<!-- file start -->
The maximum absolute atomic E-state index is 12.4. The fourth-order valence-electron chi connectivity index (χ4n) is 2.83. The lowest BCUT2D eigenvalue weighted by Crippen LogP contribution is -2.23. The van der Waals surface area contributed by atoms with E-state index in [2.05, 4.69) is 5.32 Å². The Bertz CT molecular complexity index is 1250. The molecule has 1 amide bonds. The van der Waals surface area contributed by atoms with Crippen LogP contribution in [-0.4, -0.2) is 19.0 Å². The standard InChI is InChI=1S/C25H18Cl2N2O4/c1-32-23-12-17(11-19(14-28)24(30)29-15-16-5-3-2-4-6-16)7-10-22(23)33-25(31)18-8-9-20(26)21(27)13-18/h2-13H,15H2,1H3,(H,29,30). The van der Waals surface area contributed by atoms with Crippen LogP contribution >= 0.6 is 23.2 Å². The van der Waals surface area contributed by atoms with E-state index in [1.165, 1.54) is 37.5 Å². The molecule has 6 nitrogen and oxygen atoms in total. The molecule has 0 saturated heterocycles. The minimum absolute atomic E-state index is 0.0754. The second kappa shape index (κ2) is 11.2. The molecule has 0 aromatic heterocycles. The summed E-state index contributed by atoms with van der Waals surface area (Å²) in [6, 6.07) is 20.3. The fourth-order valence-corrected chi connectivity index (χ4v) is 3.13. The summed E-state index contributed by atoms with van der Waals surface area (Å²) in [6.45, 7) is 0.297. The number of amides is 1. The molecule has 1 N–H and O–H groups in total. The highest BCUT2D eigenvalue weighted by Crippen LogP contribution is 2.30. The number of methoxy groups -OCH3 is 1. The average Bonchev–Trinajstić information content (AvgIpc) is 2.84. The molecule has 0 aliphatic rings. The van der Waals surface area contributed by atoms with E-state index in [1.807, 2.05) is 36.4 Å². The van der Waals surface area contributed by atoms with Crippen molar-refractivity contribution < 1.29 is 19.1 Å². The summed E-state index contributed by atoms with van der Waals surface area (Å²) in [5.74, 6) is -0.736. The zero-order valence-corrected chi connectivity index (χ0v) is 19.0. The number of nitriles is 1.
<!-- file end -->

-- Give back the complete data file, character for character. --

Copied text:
The maximum absolute atomic E-state index is 12.4. The fourth-order valence-electron chi connectivity index (χ4n) is 2.83. The lowest BCUT2D eigenvalue weighted by Crippen LogP contribution is -2.23. The van der Waals surface area contributed by atoms with E-state index in [2.05, 4.69) is 5.32 Å². The Bertz CT molecular complexity index is 1250. The molecule has 1 amide bonds. The van der Waals surface area contributed by atoms with Crippen LogP contribution in [-0.4, -0.2) is 19.0 Å². The standard InChI is InChI=1S/C25H18Cl2N2O4/c1-32-23-12-17(11-19(14-28)24(30)29-15-16-5-3-2-4-6-16)7-10-22(23)33-25(31)18-8-9-20(26)21(27)13-18/h2-13H,15H2,1H3,(H,29,30). The van der Waals surface area contributed by atoms with Crippen LogP contribution >= 0.6 is 23.2 Å². The van der Waals surface area contributed by atoms with E-state index in [1.165, 1.54) is 37.5 Å². The molecule has 6 nitrogen and oxygen atoms in total. The molecule has 0 saturated heterocycles. The minimum absolute atomic E-state index is 0.0754. The second kappa shape index (κ2) is 11.2. The molecule has 0 aromatic heterocycles. The summed E-state index contributed by atoms with van der Waals surface area (Å²) in [6, 6.07) is 20.3. The fourth-order valence-corrected chi connectivity index (χ4v) is 3.13. The summed E-state index contributed by atoms with van der Waals surface area (Å²) in [6.45, 7) is 0.297. The number of amides is 1. The molecule has 1 N–H and O–H groups in total. The highest BCUT2D eigenvalue weighted by Crippen LogP contribution is 2.30. The number of methoxy groups -OCH3 is 1. The average Bonchev–Trinajstić information content (AvgIpc) is 2.84. The molecule has 0 aliphatic rings. The van der Waals surface area contributed by atoms with E-state index in [1.807, 2.05) is 36.4 Å². The van der Waals surface area contributed by atoms with Crippen molar-refractivity contribution < 1.29 is 19.1 Å². The summed E-state index contributed by atoms with van der Waals surface area (Å²) in [5.74, 6) is -0.736. The zero-order valence-corrected chi connectivity index (χ0v) is 19.0. The number of nitriles is 1.